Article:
Résumé Micronekton distributions and assemblages were investigated at two shallow seamounts of the south-western Indian Ocean using a combination of trawl data and a multi-frequency acoustic visualisation technique. La Pa rouse seamount (summit depth similar to 60 m) is located on the outskirts of the oligotrophic Indian South Subtropical Gyre (ISSG) province with weak mesoscale activities and low primary productivity all year round. The “MAD-Ridge” seamount (thus termed in this study; similar to 240 m) is located in the productive East African Coastal (EAFR) province with high mesoscale activities to the south of Madagascar. Higher micronekton species richness was recorded at MAD-Ridge compared to La Perouse. Resulting productivity at MAD-Ridge seamount was likely due to the action of mesoscale eddies advecting productivity and larvae from the Madagascar shelf rather than local dynamic processes such as Taylor column formation. Mean micronekton abundance/biomass, as estimated from mesopelagic trawl catches, were lower over the summit compared to the vicinity of the seamounts, due to net selectivity and catchability and depth gradient on micronekton assemblages. Mean acoustic densities in the night shallow scattering layer (SSL: 10-200 m) over the summit were not significantly different compared to the vicinity (within 14 nautical miles) of MAD-Ridge. At La Perouse and MAD-Ridge, the night and day SSL were dominated by common diel vertically migrant and non-migrant micronekton species respectively. While seamount-associated mesopelagic fishes such as Diaphus suborbitalis (La Perouse and MAD-Ridge) and Benthosema fibula= performed diel vertical migrations (DVM) along the seamounts' flanks, seamount-resident benthopelagic fishes, including Cookeolus japonicus (MAD-Ridge), were aggregated over MAD-Ridge summit. Before sunrise, mid-water migrants initiated their vertical migration from the intermediate to the deep scattering layer (DSL, La Perouse: 500-650 m; MAD-Ridge: 400-700 m) or deeper. During sunrise, the other taxa contributing to the night SSL exhibited a series of vertical migration events from the surface to the DSL or deeper until all migrants have reached the DSL before daytime. Possible mechanisms leading to the observed patterns in micronekton vertical and horizontal distributions are discussed. This study contributes to a better understanding of how seamounts influence the DVM, horizontal distribution and community composition of micronekton and seamount-associated/resident species at two poorly studied shallow topographic features in the south-western Indian Ocean.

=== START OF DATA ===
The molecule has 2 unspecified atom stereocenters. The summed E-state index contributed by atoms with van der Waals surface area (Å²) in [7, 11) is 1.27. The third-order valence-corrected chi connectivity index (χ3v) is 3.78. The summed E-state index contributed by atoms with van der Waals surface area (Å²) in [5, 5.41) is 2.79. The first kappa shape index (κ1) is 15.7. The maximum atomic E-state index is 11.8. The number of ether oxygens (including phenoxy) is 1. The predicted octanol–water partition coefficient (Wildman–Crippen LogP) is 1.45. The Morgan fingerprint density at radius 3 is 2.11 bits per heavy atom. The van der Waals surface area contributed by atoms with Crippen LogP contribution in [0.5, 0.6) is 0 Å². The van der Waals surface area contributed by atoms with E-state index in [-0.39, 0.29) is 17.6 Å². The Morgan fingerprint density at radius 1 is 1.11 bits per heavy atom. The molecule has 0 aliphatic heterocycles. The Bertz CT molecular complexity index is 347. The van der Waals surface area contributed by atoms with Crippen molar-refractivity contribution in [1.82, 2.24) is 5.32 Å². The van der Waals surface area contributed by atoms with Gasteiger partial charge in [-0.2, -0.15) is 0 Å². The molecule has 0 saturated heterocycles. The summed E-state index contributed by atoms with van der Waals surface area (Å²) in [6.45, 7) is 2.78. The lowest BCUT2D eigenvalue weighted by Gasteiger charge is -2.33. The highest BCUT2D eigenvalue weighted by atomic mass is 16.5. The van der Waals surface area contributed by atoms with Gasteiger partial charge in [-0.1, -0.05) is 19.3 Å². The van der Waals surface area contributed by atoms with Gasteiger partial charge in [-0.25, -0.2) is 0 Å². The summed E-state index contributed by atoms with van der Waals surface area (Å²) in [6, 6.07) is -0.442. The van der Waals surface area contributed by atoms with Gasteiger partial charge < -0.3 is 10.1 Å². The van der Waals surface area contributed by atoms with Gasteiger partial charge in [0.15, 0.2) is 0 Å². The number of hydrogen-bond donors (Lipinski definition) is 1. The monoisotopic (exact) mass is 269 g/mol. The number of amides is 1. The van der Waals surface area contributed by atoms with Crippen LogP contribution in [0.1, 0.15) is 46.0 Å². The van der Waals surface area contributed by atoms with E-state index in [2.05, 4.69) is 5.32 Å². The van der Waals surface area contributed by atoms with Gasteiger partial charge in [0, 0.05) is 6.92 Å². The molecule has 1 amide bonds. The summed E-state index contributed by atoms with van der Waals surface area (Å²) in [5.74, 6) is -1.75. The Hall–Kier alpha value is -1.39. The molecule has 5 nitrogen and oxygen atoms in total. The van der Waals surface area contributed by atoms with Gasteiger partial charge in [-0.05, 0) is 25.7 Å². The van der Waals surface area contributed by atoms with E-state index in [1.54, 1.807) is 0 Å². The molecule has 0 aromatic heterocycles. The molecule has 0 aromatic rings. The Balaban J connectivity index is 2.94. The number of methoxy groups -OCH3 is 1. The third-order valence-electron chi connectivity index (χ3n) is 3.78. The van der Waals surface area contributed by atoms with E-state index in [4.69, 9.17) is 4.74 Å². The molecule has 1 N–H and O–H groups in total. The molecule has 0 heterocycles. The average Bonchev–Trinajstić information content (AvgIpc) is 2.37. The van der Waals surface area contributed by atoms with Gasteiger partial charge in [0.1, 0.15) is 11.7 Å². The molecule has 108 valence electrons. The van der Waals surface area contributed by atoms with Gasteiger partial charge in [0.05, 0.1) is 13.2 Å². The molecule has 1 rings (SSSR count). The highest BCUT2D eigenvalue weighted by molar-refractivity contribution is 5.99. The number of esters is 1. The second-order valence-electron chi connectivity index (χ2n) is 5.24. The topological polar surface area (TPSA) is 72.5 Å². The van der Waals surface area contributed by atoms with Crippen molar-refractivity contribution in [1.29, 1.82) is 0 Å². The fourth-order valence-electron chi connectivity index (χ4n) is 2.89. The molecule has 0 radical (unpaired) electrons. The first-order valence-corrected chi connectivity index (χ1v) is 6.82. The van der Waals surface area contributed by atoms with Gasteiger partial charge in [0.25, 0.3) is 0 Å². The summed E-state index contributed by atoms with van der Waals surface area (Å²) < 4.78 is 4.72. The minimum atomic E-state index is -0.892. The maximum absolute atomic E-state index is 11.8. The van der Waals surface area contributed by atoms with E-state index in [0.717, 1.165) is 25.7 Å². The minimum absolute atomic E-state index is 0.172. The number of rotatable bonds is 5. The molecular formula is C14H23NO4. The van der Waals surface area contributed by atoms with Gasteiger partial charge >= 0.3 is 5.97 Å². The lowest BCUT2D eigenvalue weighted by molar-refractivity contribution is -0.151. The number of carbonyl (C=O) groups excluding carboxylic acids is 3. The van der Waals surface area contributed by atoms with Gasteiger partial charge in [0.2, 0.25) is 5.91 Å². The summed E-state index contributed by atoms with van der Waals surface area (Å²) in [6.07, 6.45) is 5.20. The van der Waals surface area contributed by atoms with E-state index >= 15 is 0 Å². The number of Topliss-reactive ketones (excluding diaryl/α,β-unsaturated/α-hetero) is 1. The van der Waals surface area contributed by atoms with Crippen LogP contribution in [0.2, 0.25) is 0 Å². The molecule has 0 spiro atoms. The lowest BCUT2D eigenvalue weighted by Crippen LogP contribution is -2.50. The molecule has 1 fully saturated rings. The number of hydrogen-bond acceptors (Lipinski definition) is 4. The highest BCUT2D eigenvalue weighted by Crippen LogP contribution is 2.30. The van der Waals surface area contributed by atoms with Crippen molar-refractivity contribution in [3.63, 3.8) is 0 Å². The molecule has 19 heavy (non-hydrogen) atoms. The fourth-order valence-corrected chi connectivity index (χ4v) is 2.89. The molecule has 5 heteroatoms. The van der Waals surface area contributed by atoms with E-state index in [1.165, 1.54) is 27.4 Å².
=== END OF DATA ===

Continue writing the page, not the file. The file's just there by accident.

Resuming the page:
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  Langue English Langue du Résumé Titre Original